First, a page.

This week we look at a new study on pre-schoolers’ use of mobile devices, the American Academy of Pediatrics’ updated guidelines on digital technology and recent research which looks at the part played by digital platforms and devices in teenagers’ romantic relationships.
American Academy of Pediatrics changes its digital technology guidelines
The American Academy of Pediatrics has been known for its critical stance on digital technology use for young children. In guidelines published in 2011 it recommended no exposure to screens at all for children under two and limiting screen time to two hours per day for older children. Recently however the academy updated its guidelines to reflect a more nuanced approach. In the new guidelines parents are encouraged to take part in their child’s technology use, prioritise unstructured play time and create ‘tech-free zones’. The guidelines also state that digital technology can have a positive impact on children’s education and that online relationships are integral to teenage development. The AAF says that parenting has not fundamentally changed, with the same parenting rules applying to online worlds and offline worlds. It urges parents and carers to set limits, be involved, teach kindness, be a good role model and get to know your children’s friends.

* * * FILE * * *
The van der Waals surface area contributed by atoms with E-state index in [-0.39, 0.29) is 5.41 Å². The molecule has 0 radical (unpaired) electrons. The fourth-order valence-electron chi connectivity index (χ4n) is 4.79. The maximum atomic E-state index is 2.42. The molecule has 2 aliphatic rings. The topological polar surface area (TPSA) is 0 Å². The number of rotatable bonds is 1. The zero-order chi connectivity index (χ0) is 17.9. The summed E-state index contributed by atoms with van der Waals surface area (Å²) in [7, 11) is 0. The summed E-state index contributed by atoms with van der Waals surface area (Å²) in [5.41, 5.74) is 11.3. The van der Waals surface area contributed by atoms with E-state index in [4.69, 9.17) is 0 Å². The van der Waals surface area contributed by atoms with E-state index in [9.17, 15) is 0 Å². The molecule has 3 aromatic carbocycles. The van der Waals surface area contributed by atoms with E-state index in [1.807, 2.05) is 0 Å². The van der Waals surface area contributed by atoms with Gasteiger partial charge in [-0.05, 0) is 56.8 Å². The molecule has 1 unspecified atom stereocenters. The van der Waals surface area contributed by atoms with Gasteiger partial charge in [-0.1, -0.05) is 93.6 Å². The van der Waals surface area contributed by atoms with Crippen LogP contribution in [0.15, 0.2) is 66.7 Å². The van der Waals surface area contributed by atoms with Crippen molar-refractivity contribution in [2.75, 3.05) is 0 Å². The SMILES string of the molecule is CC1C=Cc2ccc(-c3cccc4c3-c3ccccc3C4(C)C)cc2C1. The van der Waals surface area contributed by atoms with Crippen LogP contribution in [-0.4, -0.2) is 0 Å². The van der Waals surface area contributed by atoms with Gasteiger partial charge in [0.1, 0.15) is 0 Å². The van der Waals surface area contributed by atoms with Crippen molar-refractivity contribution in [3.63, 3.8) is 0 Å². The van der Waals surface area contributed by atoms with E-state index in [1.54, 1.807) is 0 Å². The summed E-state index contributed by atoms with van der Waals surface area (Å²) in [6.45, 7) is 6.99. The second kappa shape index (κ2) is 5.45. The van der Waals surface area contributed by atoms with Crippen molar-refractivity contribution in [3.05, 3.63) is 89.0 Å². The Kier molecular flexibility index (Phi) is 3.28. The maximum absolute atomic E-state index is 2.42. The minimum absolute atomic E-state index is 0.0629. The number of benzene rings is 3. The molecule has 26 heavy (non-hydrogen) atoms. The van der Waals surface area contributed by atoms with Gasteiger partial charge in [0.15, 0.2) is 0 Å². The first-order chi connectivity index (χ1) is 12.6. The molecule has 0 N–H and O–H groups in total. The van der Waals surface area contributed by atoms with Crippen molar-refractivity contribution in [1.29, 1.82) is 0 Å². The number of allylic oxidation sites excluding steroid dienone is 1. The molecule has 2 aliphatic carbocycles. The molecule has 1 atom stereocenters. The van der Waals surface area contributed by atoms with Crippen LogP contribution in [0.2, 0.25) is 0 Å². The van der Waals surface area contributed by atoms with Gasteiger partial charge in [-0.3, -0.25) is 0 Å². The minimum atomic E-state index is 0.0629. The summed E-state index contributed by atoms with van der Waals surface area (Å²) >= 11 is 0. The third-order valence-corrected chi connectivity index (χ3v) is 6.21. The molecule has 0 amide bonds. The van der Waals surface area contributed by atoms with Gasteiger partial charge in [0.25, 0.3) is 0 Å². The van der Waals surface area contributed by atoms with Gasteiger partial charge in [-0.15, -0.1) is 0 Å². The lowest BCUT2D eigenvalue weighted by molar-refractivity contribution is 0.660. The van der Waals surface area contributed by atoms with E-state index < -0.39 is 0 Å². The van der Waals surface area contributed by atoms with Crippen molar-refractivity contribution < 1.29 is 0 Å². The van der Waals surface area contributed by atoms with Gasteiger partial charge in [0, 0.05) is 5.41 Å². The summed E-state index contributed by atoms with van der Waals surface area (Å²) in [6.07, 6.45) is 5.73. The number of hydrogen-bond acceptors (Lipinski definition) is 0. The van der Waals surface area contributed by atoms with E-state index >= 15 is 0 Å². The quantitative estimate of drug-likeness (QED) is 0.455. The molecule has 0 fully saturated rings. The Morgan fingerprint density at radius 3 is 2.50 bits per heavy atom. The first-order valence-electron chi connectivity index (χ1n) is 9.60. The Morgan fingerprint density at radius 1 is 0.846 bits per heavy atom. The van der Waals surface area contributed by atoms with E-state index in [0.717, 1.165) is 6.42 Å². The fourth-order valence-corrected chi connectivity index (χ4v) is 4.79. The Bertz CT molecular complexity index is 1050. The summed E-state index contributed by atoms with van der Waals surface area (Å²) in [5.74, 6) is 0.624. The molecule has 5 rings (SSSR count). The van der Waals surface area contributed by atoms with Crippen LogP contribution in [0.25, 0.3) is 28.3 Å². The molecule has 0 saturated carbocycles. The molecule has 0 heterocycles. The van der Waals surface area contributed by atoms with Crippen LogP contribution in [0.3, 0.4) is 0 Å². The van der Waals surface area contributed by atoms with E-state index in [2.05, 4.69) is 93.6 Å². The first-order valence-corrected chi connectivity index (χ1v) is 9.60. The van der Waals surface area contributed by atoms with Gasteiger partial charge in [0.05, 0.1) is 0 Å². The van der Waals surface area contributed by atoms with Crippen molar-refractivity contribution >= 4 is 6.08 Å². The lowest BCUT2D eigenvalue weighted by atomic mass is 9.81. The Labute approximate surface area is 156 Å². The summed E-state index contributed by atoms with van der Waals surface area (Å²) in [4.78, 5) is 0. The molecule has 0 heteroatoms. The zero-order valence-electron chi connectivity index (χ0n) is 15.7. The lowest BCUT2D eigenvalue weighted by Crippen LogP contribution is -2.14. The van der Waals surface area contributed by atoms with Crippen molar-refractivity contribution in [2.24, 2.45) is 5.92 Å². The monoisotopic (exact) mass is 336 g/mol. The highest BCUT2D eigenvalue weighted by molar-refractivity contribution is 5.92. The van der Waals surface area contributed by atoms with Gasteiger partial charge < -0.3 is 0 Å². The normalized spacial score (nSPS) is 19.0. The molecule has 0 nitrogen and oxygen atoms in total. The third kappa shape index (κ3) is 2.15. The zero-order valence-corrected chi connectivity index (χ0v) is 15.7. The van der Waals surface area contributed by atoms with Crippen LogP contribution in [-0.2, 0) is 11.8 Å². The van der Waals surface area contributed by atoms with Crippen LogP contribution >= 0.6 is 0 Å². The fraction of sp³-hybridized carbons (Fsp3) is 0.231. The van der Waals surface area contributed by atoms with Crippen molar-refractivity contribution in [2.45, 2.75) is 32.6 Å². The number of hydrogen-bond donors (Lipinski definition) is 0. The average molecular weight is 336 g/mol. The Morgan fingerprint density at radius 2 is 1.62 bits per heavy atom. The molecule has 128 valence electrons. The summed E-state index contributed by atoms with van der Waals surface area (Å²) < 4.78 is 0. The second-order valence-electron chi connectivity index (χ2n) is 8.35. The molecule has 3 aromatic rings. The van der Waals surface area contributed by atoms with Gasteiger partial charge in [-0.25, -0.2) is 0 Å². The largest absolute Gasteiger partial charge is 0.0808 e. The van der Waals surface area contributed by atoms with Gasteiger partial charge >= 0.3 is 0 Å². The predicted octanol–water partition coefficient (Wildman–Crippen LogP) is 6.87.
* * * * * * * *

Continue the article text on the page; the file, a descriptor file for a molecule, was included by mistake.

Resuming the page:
Research reveals extent of pre-schoolers’ use of tablets
Research carried out by the University of Sheffield has shown the extent of mobile device usage among younger children. According to the research, a third of children under five own their own tablet. Ownership remains high among even younger children; a quarter of children under three have a device of their own. Due to the intuitive nature of touch screen devices, many children are using their tablets independently and more than a third (35%) of parents of pre-schoolers say their child plays with the tablet on their own. Almost six in ten (57%) pre-schoolers however play on a tablet with a parent or guardian watching. Based on these findings, the researchers are calling for more support for parents and recommend ‘family digital literacy programmes’ in early years settings and in schools. The study was carried out in collaboration with the children’s channel CBeebies and also found that children’s favourite apps were YouTube, CBeebies, Angry Birds, Talking Tom and Peppa’s Paintbox.
Teens’ digital love
Research published today from the Pew Centre in the US has looked at the way in which digital devices are incorporated into teens’ romantic relationships. The research finds that 85% of teenagers expect to hear from their partners at least once a day. 11% expect to have hourly communication through their digital device and 35% expect to hear something every few hours. The comprehensive research was carried out with over 1,000 teenagers online and also included 12 focus groups and 4 online focus groups. Interestingly findings for expectations for communication between teenage romantic partners were consistent across gender, demographic groups and age.